After-Tax Return On Assets

Definition of 'After-Tax Return On Assets'


A profitability measure that indicates how well a company uses its capital resources to generate income. To calculate after-tax return on assets, divide the company's total after-tax income by the value of its total assets. The resulting figure, multiplied by 100, will be a percentage; the higher the percentage, the more efficiently the company uses its assets.

Investopedia explains 'After-Tax Return On Assets'


The after-tax return on assets ratio can be helpful in comparing the profitability of different-sized companies because it allows investors to see how efficiently a company works with what it has, regardless of how big the company is. If a company has $20 million in net income and $100 million in total assets, its after-tax return on assets would be 20%. A smaller company might only bring in $5 million after taxes, but if its assets totaled $20 million, it would have a superior after-tax return on assets of 25%.



comments powered by Disqus
Hot Definitions
  1. Degree Of Financial Leverage - DFL

    A ratio that measures the sensitivity of a company’s earnings per share (EPS) to fluctuations in its operating income, as a result of changes in its capital structure. Degree of Financial Leverage (DFL) measures the percentage change in EPS for a unit change in earnings before interest and taxes (EBIT).
  2. Jeff Bezos

    Self-made billionaire Jeff Bezos is famous for founding online retail giant Amazon.com.
  3. Re-fracking

    Re-fracking is the practice of returning to older wells that had been fracked in the recent past to capitalize on newer, more effective extraction technology. Re-fracking can be effective on especially tight oil deposits – where the shale products low yields – to extend their productivity.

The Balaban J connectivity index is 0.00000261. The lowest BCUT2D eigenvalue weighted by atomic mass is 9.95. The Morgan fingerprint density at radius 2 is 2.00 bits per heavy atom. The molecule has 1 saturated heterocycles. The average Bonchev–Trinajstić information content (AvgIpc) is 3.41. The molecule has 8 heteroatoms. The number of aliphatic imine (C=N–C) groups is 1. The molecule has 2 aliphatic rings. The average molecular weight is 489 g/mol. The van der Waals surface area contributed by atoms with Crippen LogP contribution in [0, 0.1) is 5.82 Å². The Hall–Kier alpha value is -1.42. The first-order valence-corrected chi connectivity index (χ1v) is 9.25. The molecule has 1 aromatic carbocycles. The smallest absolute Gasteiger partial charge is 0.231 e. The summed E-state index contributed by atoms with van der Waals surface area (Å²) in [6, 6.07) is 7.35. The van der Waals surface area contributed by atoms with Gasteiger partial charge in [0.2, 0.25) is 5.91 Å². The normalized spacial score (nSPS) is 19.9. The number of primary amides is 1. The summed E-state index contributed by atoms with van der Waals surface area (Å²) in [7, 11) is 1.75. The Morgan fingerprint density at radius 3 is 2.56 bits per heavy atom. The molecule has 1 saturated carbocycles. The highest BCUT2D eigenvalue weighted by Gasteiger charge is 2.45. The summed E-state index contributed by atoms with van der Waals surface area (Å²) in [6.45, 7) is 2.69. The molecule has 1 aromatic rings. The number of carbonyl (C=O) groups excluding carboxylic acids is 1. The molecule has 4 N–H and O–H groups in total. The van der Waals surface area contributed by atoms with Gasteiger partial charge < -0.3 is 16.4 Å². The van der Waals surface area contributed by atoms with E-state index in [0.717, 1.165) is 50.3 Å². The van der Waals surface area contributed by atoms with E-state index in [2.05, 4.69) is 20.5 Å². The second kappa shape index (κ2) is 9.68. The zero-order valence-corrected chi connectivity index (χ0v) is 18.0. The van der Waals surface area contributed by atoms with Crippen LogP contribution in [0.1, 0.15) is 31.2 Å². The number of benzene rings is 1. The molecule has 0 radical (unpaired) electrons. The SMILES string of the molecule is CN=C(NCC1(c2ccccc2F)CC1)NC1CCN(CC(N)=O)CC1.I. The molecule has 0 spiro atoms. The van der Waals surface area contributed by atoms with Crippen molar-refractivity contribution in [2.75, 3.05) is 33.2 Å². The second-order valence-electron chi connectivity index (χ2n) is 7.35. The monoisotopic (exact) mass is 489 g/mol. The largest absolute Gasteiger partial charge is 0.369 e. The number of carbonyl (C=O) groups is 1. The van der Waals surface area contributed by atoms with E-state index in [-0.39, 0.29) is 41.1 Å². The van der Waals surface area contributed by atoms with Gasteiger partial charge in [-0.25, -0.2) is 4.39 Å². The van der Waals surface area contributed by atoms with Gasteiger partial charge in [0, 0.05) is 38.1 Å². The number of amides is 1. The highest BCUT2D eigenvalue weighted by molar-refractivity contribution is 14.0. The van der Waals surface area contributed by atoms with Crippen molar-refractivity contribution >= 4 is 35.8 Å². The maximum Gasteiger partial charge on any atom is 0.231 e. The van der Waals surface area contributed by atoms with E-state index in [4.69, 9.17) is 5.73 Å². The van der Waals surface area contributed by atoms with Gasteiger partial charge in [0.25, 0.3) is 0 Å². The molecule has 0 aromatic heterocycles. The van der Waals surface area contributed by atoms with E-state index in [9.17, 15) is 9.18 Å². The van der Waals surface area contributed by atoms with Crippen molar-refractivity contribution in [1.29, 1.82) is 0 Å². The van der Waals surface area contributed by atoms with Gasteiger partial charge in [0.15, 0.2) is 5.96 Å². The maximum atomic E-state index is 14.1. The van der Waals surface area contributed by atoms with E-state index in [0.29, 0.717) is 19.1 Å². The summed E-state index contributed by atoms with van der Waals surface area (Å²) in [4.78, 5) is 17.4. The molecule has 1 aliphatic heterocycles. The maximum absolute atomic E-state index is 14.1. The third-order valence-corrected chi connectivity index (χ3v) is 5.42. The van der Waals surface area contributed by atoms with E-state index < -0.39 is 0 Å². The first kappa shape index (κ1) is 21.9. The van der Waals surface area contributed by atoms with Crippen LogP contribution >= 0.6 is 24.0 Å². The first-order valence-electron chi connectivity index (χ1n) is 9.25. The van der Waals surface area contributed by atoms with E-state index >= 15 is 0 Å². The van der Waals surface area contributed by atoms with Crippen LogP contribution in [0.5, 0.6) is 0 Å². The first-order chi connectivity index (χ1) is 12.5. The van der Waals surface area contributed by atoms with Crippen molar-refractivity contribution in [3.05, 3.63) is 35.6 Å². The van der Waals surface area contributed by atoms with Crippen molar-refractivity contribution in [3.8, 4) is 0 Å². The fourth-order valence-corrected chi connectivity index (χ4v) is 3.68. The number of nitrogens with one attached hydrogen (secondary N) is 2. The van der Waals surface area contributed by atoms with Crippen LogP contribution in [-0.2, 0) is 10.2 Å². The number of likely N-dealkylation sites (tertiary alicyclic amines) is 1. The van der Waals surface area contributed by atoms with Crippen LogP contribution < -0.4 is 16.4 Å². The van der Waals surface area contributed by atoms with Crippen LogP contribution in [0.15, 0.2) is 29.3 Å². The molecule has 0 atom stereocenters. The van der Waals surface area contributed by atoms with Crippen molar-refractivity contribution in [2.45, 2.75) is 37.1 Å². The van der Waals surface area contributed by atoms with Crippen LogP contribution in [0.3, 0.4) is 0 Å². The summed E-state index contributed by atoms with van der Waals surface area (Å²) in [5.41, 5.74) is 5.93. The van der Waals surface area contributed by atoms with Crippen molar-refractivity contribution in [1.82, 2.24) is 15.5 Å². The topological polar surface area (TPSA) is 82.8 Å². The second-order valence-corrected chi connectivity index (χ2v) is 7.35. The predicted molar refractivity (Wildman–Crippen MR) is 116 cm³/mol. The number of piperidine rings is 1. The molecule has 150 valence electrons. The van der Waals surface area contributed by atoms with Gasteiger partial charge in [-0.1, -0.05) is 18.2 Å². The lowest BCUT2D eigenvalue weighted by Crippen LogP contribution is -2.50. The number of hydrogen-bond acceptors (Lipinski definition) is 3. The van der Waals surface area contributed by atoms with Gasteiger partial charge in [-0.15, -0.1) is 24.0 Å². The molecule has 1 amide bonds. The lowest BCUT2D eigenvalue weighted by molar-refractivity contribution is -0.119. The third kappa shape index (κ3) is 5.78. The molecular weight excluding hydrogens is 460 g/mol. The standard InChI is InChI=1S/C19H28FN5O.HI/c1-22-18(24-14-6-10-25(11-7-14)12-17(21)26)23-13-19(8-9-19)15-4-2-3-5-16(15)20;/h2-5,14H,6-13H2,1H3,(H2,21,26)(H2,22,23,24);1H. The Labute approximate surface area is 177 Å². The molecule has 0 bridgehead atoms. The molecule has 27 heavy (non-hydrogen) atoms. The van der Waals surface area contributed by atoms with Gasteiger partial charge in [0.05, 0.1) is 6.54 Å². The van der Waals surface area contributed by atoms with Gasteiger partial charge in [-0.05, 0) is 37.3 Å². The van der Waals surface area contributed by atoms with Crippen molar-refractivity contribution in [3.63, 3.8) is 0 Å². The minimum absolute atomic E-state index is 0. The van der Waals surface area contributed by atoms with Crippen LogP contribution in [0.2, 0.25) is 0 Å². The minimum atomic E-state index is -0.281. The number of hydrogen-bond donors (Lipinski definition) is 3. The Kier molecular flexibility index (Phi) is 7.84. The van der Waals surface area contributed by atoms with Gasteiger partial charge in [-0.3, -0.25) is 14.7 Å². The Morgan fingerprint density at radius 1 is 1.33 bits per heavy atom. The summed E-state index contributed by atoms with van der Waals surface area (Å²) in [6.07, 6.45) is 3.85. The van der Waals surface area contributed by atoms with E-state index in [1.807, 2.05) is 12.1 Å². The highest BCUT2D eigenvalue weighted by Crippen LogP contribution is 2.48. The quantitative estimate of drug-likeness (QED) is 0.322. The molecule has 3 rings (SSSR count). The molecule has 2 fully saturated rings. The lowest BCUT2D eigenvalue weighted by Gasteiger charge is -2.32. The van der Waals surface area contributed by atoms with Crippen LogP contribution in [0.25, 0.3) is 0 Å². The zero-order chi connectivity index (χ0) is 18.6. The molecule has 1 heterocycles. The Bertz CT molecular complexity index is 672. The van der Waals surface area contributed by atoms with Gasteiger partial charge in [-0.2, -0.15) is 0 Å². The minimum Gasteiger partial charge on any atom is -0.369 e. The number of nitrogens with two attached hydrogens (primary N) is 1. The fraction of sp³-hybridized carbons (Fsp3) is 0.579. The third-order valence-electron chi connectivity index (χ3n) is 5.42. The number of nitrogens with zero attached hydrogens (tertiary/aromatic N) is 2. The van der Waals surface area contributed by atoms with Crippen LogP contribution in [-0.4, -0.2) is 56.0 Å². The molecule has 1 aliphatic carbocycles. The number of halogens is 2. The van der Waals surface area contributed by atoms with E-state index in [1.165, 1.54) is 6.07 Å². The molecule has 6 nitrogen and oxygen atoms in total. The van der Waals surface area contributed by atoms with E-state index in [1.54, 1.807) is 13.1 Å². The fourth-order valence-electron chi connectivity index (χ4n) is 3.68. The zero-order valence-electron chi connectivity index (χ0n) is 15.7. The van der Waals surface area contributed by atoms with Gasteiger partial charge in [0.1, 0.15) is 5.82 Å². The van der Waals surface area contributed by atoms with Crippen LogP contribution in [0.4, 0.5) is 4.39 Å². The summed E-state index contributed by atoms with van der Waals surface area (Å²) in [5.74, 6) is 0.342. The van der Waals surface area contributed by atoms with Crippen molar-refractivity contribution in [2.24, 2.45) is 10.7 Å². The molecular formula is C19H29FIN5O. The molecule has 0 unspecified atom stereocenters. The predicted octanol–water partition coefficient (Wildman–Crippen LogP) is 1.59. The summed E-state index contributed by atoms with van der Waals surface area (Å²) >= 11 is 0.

4. TIMP (acronym)

    'TIMP' is an acronym that stands for 'Turkey, Indonesia, Mexico and Philippines.' Similar to BRIC (Brazil, Russia, India and China), the acronym was coined by and investor/economist to group fast-growing emerging market economies in similar states of economic development.
  5. Pension Risk Transfer

    When a defined benefit pension provider offloads some or all of the plan’s risk – e.g.: retirement payment liabilities to former employee beneficiaries. The plan sponsor can do this by offering vested plan participants a lump-sum payment to voluntarily leave the plan, or by negotiating with an insurance company to take on the responsibility for paying benefits.
  6. XW

    A symbol used to signify that a security is trading ex-warrant. XW is one of many alphabetic qualifiers that act as a shorthand to tell investors key information about a specific security in a stock quote. These qualifiers should not be confused with ticker symbols, some of which, like qualifiers, are just one or two letters.
Trading Center